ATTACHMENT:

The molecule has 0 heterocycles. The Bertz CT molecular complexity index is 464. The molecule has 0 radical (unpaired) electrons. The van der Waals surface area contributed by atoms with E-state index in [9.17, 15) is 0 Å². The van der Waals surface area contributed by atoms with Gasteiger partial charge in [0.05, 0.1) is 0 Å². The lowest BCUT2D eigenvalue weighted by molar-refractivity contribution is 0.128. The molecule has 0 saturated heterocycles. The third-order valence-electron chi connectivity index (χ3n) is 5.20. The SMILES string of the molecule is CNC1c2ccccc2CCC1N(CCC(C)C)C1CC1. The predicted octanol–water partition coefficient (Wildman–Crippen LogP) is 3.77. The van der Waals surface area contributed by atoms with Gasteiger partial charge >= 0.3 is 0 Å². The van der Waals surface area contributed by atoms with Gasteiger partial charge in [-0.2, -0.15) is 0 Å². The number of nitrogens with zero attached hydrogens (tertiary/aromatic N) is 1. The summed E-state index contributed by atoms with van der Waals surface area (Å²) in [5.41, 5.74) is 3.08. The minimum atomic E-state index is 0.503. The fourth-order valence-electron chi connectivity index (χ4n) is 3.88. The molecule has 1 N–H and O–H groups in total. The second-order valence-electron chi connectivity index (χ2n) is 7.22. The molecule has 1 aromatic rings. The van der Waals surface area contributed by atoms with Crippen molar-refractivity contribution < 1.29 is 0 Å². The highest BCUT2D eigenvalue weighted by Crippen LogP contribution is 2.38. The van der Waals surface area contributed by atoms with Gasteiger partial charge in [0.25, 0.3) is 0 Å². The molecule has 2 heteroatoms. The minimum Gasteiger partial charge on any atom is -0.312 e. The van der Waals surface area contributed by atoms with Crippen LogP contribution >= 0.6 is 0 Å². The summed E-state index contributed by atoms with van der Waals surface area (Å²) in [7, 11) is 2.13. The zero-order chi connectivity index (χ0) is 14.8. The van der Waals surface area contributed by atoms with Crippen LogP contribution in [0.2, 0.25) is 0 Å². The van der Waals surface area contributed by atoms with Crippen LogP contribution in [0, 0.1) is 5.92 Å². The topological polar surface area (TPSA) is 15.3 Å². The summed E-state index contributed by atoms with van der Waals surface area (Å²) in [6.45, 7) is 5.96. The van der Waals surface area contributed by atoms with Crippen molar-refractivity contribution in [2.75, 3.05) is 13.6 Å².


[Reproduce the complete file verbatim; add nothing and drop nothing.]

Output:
The molecule has 0 heterocycles. The Bertz CT molecular complexity index is 464. The molecule has 0 radical (unpaired) electrons. The van der Waals surface area contributed by atoms with E-state index in [9.17, 15) is 0 Å². The van der Waals surface area contributed by atoms with Gasteiger partial charge in [0.05, 0.1) is 0 Å². The lowest BCUT2D eigenvalue weighted by molar-refractivity contribution is 0.128. The molecule has 0 saturated heterocycles. The third-order valence-electron chi connectivity index (χ3n) is 5.20. The SMILES string of the molecule is CNC1c2ccccc2CCC1N(CCC(C)C)C1CC1. The predicted octanol–water partition coefficient (Wildman–Crippen LogP) is 3.77. The van der Waals surface area contributed by atoms with Gasteiger partial charge >= 0.3 is 0 Å². The van der Waals surface area contributed by atoms with Gasteiger partial charge in [-0.2, -0.15) is 0 Å². The number of nitrogens with zero attached hydrogens (tertiary/aromatic N) is 1. The summed E-state index contributed by atoms with van der Waals surface area (Å²) in [5.41, 5.74) is 3.08. The minimum atomic E-state index is 0.503. The fourth-order valence-electron chi connectivity index (χ4n) is 3.88. The molecule has 1 N–H and O–H groups in total. The second-order valence-electron chi connectivity index (χ2n) is 7.22. The molecule has 1 aromatic rings. The van der Waals surface area contributed by atoms with Crippen molar-refractivity contribution < 1.29 is 0 Å². The highest BCUT2D eigenvalue weighted by Crippen LogP contribution is 2.38. The van der Waals surface area contributed by atoms with Gasteiger partial charge in [0.25, 0.3) is 0 Å². The molecule has 2 heteroatoms. The minimum Gasteiger partial charge on any atom is -0.312 e. The van der Waals surface area contributed by atoms with Crippen LogP contribution >= 0.6 is 0 Å². The summed E-state index contributed by atoms with van der Waals surface area (Å²) in [7, 11) is 2.13. The zero-order chi connectivity index (χ0) is 14.8. The van der Waals surface area contributed by atoms with Crippen LogP contribution in [0.2, 0.25) is 0 Å². The van der Waals surface area contributed by atoms with Crippen LogP contribution in [0, 0.1) is 5.92 Å². The topological polar surface area (TPSA) is 15.3 Å². The summed E-state index contributed by atoms with van der Waals surface area (Å²) in [6.45, 7) is 5.96. The van der Waals surface area contributed by atoms with Crippen molar-refractivity contribution in [2.75, 3.05) is 13.6 Å².